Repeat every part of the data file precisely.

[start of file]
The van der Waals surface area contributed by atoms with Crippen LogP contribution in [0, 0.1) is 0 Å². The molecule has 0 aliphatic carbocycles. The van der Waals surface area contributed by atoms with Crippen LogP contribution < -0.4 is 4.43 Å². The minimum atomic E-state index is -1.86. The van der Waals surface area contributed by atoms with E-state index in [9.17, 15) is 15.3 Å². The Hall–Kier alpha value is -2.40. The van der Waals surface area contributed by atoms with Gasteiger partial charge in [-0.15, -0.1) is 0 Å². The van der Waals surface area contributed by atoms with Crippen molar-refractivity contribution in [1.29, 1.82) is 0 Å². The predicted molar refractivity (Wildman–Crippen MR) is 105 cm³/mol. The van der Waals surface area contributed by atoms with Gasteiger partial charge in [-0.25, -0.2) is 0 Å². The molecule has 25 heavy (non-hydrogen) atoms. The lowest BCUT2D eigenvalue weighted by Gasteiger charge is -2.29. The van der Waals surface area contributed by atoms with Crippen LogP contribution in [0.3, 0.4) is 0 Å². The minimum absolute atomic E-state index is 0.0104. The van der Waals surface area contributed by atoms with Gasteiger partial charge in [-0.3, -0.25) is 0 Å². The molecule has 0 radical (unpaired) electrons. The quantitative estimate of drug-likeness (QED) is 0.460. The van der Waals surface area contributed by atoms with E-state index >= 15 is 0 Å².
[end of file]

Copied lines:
The van der Waals surface area contributed by atoms with Crippen LogP contribution in [0, 0.1) is 0 Å². The molecule has 0 aliphatic carbocycles. The van der Waals surface area contributed by atoms with Crippen LogP contribution < -0.4 is 4.43 Å². The minimum atomic E-state index is -1.86. The van der Waals surface area contributed by atoms with E-state index in [9.17, 15) is 15.3 Å². The Hall–Kier alpha value is -2.40. The van der Waals surface area contributed by atoms with Gasteiger partial charge in [-0.15, -0.1) is 0 Å². The van der Waals surface area contributed by atoms with Crippen molar-refractivity contribution in [1.29, 1.82) is 0 Å². The predicted molar refractivity (Wildman–Crippen MR) is 105 cm³/mol. The van der Waals surface area contributed by atoms with Gasteiger partial charge in [-0.25, -0.2) is 0 Å². The molecule has 25 heavy (non-hydrogen) atoms. The lowest BCUT2D eigenvalue weighted by Gasteiger charge is -2.29. The van der Waals surface area contributed by atoms with Crippen LogP contribution in [0.3, 0.4) is 0 Å². The minimum absolute atomic E-state index is 0.0104. The van der Waals surface area contributed by atoms with Gasteiger partial charge in [-0.3, -0.25) is 0 Å². The molecule has 0 radical (unpaired) electrons. The quantitative estimate of drug-likeness (QED) is 0.460. The van der Waals surface area contributed by atoms with E-state index >= 15 is 0 Å².